Dennis has performed in Carlos, The Hampton Wicks, and Rule in Exile, among others.
Delusions of Adequacy
A solo debut of witty, crunching power-pop...On his self-titled debut album, Hoy has created, recorded, and performed two handfuls of power-pop tracks with instrumental elements of the 70s, 80s, and 90s and surprising, delicious lyrical pop culture references. The album has a lot going for itself, as does its originator. Hoy should please many power-pop fans, especially those who got into the genre over the last decade through some of its revivalists.’
Pittsburgh City Paper
...the album’s initial four songs are all spot-on in songwriting and production, and any of them could be a standout single on an edgy commercial station. And the mellow-ish “Optimistic Optometrist” (which frankly could be a Guided By Voices song title) frames Hoy’s outlook in a lyrical perspective when he affirms “the answer’s in a pop song.” For him, it definitely seems to be.’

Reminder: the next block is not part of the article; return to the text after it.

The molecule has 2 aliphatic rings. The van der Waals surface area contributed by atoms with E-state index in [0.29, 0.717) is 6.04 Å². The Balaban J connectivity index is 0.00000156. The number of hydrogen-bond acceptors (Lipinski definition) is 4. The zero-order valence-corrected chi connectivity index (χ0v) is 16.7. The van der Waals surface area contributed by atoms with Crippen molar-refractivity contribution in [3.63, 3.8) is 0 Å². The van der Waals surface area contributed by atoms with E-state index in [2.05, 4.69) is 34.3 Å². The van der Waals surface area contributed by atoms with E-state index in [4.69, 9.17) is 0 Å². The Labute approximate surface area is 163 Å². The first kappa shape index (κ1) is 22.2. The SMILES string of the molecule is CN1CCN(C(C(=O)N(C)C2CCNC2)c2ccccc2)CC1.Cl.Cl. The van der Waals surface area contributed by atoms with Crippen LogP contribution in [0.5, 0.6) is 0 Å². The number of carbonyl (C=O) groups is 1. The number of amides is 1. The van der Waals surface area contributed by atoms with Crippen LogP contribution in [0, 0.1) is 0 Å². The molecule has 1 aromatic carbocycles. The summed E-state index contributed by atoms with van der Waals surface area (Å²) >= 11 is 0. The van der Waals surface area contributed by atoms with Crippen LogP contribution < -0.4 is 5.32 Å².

‘I like to play this cd before I go out at night. It is upbeat and fun and puts me in good mood. Not only that, but the lyrics are both profound and cheeky. The way I like em.’
Time Out NY
Hoy's clear-eyed rock is fueled by straight-up melodicism
Village Voice, Best of 2003
The record producer replacing the artist has been tossed about in the press lately, and it seems that many have forgotten this is an age-old concept in the music industry (see Motown). Producer Greg Hoy takes stage front and center to perform his fine Weezer-by-way-of-the-Beatles tunes. - Village Voice Choice, 'Best of 2003’’
Jack Rabid, The Big Takeover